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  • Writer's picturePet Waggin' Pet Care Team

Out-Foxing The Foxtail

With summer in full swing, foxtail plants are spreading and can easily cause harm to our pets. Foxtail grass’ barbed seeds pose a variety of health risks to dogs especially. Foxtail is an annually growing grass, that reaches between 1 and 3 feet in height. Foxtail grass likes a damp environment and proliferates near ponds and waterways. Foxtail seeds are adapted to be easily spread, with the barbed seed head latching onto the fur of passing animals, and being transported to a new location to grow. 

Foxtail seeds are extremely irritating and often dangerous to our pets. They can be easily inhaled, causing violent sneezing and bloody nasal discharge, they can work their way into eyes and ears, they can cause choking and gagging if swallowed, or can become painfully caught in a pet’s teeth,  and they can even penetrate the skin and enter the bloodstream.

Out-Foxing The Foxtail | Pet Waggin' Pet Care

Take a look at what symptoms your dog may experience if exposed to foxtails:

1. Ears:

Shaking his head excessively, or constantly tilting it one way or the other, or scratching his ears more than normal could indicate foxtails in his ears or ear canal.

2. Eyes and Nose:

Sneezing, coughing, discharge from its eyes and or nose, squinting, or blinking excessively, can mean foxtails caught in the eyes or sinuses.

3. Mouth:

Coughing, gagging, smacking his lips excessively, can be indications of a foxtail caught in his throat or mouth. 

4. Genitals:

If your dog seems to be obsessively licking the area, or has blood in their urine, there could be a foxtail lodged in their genitals.

5. Feet:

Limping, or frequently licking feet can mean your dog has foxtails lodged in their feet, be extra sure to check in between your pooch’s toes and remove any foxtails you find.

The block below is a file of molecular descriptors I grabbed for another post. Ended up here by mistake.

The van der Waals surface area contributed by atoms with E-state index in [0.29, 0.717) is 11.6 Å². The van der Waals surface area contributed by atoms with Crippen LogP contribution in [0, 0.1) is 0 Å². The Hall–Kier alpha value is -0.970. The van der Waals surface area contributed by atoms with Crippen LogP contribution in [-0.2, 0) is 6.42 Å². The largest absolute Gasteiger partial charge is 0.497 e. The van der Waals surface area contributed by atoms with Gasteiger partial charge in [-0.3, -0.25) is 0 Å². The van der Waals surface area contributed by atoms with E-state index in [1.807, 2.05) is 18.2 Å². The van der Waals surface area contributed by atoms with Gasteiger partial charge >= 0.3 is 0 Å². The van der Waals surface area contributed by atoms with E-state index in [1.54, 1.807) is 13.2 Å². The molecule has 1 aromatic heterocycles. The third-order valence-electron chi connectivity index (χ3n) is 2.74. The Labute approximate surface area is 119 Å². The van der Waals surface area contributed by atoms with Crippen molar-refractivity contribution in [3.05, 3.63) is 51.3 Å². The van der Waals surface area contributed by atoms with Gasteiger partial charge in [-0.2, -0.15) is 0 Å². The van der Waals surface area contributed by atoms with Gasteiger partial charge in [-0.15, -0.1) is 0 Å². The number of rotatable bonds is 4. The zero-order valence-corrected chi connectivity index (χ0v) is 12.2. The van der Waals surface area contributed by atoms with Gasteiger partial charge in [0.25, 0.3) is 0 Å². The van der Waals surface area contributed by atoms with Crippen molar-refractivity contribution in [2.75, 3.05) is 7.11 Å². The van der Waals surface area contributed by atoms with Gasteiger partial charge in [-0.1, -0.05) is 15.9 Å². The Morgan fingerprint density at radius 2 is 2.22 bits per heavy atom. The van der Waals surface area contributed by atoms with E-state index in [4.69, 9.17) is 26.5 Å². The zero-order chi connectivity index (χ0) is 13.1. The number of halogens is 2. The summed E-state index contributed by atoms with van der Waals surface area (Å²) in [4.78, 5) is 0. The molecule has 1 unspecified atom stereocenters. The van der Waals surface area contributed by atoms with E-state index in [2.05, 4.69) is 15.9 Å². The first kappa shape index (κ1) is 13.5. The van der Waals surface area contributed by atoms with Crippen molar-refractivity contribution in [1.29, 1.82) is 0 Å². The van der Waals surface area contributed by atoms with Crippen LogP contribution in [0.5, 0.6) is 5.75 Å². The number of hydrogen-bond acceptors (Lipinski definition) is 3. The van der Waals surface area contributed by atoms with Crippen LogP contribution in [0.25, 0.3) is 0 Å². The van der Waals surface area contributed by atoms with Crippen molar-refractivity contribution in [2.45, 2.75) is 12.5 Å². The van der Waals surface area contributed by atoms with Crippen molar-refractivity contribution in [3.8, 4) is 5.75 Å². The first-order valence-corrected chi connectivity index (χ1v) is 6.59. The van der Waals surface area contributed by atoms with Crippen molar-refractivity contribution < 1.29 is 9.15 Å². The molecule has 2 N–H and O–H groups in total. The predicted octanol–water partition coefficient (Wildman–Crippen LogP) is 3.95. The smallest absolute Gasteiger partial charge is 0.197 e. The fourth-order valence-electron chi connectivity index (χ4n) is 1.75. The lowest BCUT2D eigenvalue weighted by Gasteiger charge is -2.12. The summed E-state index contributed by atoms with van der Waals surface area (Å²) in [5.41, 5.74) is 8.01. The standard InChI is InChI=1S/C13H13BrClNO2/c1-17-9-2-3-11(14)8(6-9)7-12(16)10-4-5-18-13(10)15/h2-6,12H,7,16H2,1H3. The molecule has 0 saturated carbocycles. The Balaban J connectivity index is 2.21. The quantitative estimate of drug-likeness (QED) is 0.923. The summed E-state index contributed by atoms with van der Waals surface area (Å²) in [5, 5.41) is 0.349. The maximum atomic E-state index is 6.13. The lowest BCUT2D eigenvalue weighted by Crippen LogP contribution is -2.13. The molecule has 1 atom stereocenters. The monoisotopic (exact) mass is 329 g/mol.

Be on the lookout for any of these symptoms, especially after walks and outdoor playtime. If you suspect your dog has foxtails, seek veterinary care immediately as they can become fatal if left unaddressed. If you know your dog had foxtails in his ears or mouth, take him to the vet right away, even if you think you removed them all. Foxtails can easily be swallowed or burrow their way deeply into the ear canal.

Out-Foxing The Foxtail | Pet Waggin' Pet Care

Here are a few steps you can take to prevent foxtail-related problems all together: 

1. Regularly check your dog’s feet, face, and tummy for foxtails after a walk or a trip to the park, use a fine-toothed comb if you know your dog was in an area with foxtails. Remove any you might find with tweezers. Stubborn foxtails can often be removed from a dog’s feet by applying a hot compress to soften the skin and open up the area. Consult your veterinarian before you do anything if you are having trouble extracting the foxtails with tweezers alone. 

2. As much as possible, keep your dog out of overgrown areas that might be harboring foxtails. 

3. Keep your yard well maintained, and foxtail free, especially during the summer months when the seeds are most hazardous. 

4. Keep your dog well groomed, brush and bathe him regularly and keep mats and tangles in his fur to a minimum. 

This summer, be on the lookout for foxtails and avoid these areas when you are out and about with your furry buddy. 


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